Investigations by the Department of Agriculture Food and Nutrition Service, the Department’s Office of Inspector General, and the Department of Justice have revealed that states have purposely used “whatever means necessary” to mislead the federal government to obtain bonuses or avoid financial penalties.

Witnesses here today will provide details, but what we have discovered is that the integrity of the SNAP program cannot be verified. In all but a few states, the process used to measure errors has failed. Thus, the level of erroneous payments states have made when administering this program is completely unknown. 

Simply put, no one knows the error rate of SNAP, and that is unacceptable. And, the federal government does not even know the basic elements of the problem, such as how long this has been occurring. 

This program accounts for over 75 percent of Farm Bill spending. If we are unable to verify that this program is making every dollar count, and ensure that the right amount of assistance is going to those that need it, then something needs to change. And something will change. 

We are not talking about rampant fraud; we are not talking about rampant program abuse. We are talking about states cheating and gaming the system, resulting in an inability to even measure how many taxpayer dollars are being spent in error. This is not fair to taxpayers, and it is certainly not fair to those who depend on this program. 

It is our duty to ensure that the integrity of this program, which is vital to those among us in need, is able to be measured and verified.

Once that is accomplished, we must also ensure that this program is truly serving those in need, helping them to achieve self-sustainability and not hindering their ability to succeed. 

Much has been made of “work requirements,” but it is our job to be deliberative and informed when considering how we truly achieve the goal of enabling those who are receiving public assistance to attain self-sufficiency.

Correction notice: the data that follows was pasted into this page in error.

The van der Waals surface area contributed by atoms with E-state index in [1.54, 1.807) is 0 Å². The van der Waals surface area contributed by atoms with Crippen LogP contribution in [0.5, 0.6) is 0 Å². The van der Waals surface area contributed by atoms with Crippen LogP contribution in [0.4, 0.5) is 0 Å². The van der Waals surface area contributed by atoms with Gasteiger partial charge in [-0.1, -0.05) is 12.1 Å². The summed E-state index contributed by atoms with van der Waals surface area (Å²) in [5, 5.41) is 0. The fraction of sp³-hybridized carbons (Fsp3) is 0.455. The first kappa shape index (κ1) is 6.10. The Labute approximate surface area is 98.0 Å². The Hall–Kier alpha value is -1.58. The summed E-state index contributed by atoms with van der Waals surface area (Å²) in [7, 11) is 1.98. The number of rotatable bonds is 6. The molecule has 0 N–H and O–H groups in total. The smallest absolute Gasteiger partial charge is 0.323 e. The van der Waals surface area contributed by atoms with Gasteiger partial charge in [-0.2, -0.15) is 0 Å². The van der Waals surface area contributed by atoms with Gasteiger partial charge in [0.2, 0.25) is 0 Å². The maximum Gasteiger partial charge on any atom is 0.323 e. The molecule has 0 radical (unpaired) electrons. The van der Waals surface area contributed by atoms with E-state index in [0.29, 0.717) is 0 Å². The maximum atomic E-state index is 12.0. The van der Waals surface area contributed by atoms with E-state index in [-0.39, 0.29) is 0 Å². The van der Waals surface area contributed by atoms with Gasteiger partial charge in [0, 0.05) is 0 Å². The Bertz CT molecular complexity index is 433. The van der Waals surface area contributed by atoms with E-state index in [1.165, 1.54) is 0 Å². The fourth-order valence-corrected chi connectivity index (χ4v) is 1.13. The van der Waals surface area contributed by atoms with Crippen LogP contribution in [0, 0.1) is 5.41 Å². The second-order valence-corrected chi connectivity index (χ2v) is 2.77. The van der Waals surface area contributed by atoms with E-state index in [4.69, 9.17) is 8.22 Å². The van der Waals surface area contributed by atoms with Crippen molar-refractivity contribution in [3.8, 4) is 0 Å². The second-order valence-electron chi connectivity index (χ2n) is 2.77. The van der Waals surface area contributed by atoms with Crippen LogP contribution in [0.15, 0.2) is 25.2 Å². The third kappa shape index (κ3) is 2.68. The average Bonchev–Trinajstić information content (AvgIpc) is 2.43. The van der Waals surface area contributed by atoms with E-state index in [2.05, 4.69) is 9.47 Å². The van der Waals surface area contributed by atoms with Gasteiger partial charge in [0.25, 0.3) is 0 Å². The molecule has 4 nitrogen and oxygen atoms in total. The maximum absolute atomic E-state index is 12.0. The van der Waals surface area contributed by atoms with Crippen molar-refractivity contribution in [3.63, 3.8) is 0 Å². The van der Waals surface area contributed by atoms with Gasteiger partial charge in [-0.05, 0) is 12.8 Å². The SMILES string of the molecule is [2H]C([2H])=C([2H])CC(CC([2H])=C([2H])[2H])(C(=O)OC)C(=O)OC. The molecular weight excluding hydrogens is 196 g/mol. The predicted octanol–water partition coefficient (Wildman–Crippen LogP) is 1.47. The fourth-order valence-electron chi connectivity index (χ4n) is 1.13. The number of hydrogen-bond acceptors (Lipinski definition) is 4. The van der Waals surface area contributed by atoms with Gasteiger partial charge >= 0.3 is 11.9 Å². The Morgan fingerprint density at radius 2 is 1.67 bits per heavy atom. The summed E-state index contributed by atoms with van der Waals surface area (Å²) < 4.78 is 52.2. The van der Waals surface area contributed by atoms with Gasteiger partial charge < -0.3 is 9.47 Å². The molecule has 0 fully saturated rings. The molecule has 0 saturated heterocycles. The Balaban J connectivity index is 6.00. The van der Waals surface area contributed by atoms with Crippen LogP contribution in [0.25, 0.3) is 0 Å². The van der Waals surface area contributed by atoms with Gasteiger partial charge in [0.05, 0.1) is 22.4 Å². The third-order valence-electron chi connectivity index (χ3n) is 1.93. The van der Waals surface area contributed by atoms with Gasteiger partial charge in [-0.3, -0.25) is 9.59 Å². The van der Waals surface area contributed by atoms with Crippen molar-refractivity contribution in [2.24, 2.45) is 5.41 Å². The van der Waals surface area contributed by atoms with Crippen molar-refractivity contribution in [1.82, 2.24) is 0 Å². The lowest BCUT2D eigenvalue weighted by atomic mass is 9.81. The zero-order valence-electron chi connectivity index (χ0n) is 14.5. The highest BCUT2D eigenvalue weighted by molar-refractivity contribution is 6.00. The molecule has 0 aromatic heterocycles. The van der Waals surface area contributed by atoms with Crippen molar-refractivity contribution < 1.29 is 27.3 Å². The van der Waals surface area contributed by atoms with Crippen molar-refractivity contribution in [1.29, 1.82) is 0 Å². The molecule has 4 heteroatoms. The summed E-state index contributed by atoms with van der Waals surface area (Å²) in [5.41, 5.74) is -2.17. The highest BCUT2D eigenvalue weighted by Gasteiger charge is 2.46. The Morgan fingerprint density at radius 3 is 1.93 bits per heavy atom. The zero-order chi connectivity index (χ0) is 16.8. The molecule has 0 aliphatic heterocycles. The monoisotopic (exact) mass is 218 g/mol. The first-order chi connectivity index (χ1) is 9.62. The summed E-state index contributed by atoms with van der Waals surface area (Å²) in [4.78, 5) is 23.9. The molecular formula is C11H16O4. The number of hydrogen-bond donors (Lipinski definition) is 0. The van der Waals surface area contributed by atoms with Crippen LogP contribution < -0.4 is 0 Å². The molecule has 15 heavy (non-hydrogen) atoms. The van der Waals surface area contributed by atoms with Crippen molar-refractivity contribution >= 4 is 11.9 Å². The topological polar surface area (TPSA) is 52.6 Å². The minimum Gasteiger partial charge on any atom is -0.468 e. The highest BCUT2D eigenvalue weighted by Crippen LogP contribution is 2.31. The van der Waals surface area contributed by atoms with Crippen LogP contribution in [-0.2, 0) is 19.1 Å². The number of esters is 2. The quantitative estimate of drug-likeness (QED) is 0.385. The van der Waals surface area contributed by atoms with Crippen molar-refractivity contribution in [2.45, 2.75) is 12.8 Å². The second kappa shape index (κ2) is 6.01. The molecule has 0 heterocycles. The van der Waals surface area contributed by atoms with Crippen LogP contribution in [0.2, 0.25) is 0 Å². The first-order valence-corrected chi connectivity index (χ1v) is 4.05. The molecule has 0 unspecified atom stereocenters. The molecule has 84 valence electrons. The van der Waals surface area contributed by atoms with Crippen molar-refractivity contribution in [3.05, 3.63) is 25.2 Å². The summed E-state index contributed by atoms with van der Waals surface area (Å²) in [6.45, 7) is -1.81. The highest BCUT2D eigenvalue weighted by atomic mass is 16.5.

The last Farm Bill included a significant investment in work pilots, to test effective methods of ensuring the long-term success of folks in need of assistance. We will need to build on that investment and continue to test proven methods of success.

As we undertake this process—with the goals of program integrity and truly helping people to become self-sustaining—we will need the support and flexibility of all program stakeholders. 

Lines in the sand and uncompromising positions will benefit no one, and especially not the vulnerable populations these programs serve. Working together, I am confident we can find a way to ensure the integrity of SNAP and the critical need that the program meets.

With that, it is my pleasure to recognize Senator Stabenow for any remarks she may have. But before yielding, I would like to take a moment to express appreciation to the Department’s Food and Nutrition Services and other agencies for their work in providing assistance to those affected by the recent hurricanes. 

I understand that Department staff have worked around-the-clock to provide services and ensure that program participants and others have access to assistance in this time of need. I have received reports lauding the Department’s preparation and response, and I would like to thank Secretary Perdue and his staff for their dedication and hard work. 

It will take this same spirit of working together for us to remedy these and other issues that need to be addressed to pass a Farm Bill.

Ranking Member Stabenow, I yield to you for any comments. 

-30-

Press Contact

Meghan Cline
202-224-2035